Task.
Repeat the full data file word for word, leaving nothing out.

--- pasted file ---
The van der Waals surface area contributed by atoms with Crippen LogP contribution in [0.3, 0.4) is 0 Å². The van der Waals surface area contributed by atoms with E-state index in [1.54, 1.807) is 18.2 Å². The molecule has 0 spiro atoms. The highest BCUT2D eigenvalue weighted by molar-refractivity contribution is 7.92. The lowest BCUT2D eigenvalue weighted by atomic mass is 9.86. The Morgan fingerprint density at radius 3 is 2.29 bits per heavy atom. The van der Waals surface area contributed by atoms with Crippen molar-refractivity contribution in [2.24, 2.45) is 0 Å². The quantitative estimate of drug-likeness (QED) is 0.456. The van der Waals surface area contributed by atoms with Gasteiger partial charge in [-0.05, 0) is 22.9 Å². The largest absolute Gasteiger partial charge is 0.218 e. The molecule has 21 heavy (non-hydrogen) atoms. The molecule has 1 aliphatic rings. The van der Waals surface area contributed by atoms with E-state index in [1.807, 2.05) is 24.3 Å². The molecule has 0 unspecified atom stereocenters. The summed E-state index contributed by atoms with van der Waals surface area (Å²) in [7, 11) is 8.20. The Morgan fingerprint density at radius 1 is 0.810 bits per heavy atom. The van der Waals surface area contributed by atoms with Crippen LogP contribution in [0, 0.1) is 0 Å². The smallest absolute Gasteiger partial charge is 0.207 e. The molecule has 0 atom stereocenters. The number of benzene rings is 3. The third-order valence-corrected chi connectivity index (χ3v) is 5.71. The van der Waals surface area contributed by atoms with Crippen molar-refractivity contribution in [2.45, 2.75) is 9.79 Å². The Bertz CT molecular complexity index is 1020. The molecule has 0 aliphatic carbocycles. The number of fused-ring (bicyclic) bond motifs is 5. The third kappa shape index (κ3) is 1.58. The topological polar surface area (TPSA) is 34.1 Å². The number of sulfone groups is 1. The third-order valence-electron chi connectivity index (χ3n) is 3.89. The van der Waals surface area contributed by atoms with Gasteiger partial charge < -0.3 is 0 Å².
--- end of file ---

The van der Waals surface area contributed by atoms with Crippen LogP contribution in [0.3, 0.4) is 0 Å². The van der Waals surface area contributed by atoms with E-state index in [1.54, 1.807) is 18.2 Å². The molecule has 0 spiro atoms. The highest BCUT2D eigenvalue weighted by molar-refractivity contribution is 7.92. The lowest BCUT2D eigenvalue weighted by atomic mass is 9.86. The Morgan fingerprint density at radius 3 is 2.29 bits per heavy atom. The van der Waals surface area contributed by atoms with Crippen molar-refractivity contribution in [2.24, 2.45) is 0 Å². The quantitative estimate of drug-likeness (QED) is 0.456. The van der Waals surface area contributed by atoms with Gasteiger partial charge in [-0.05, 0) is 22.9 Å². The largest absolute Gasteiger partial charge is 0.218 e. The molecule has 21 heavy (non-hydrogen) atoms. The molecule has 1 aliphatic rings. The van der Waals surface area contributed by atoms with E-state index in [1.807, 2.05) is 24.3 Å². The molecule has 0 unspecified atom stereocenters. The summed E-state index contributed by atoms with van der Waals surface area (Å²) in [7, 11) is 8.20. The Morgan fingerprint density at radius 1 is 0.810 bits per heavy atom. The van der Waals surface area contributed by atoms with Crippen LogP contribution in [0, 0.1) is 0 Å². The smallest absolute Gasteiger partial charge is 0.207 e. The molecule has 0 atom stereocenters. The number of benzene rings is 3. The third-order valence-corrected chi connectivity index (χ3v) is 5.71. The van der Waals surface area contributed by atoms with Crippen molar-refractivity contribution in [2.45, 2.75) is 9.79 Å². The Bertz CT molecular complexity index is 1020. The molecule has 0 aliphatic carbocycles. The number of fused-ring (bicyclic) bond motifs is 5. The third kappa shape index (κ3) is 1.58. The topological polar surface area (TPSA) is 34.1 Å². The number of sulfone groups is 1. The third-order valence-electron chi connectivity index (χ3n) is 3.89. The van der Waals surface area contributed by atoms with Gasteiger partial charge < -0.3 is 0 Å².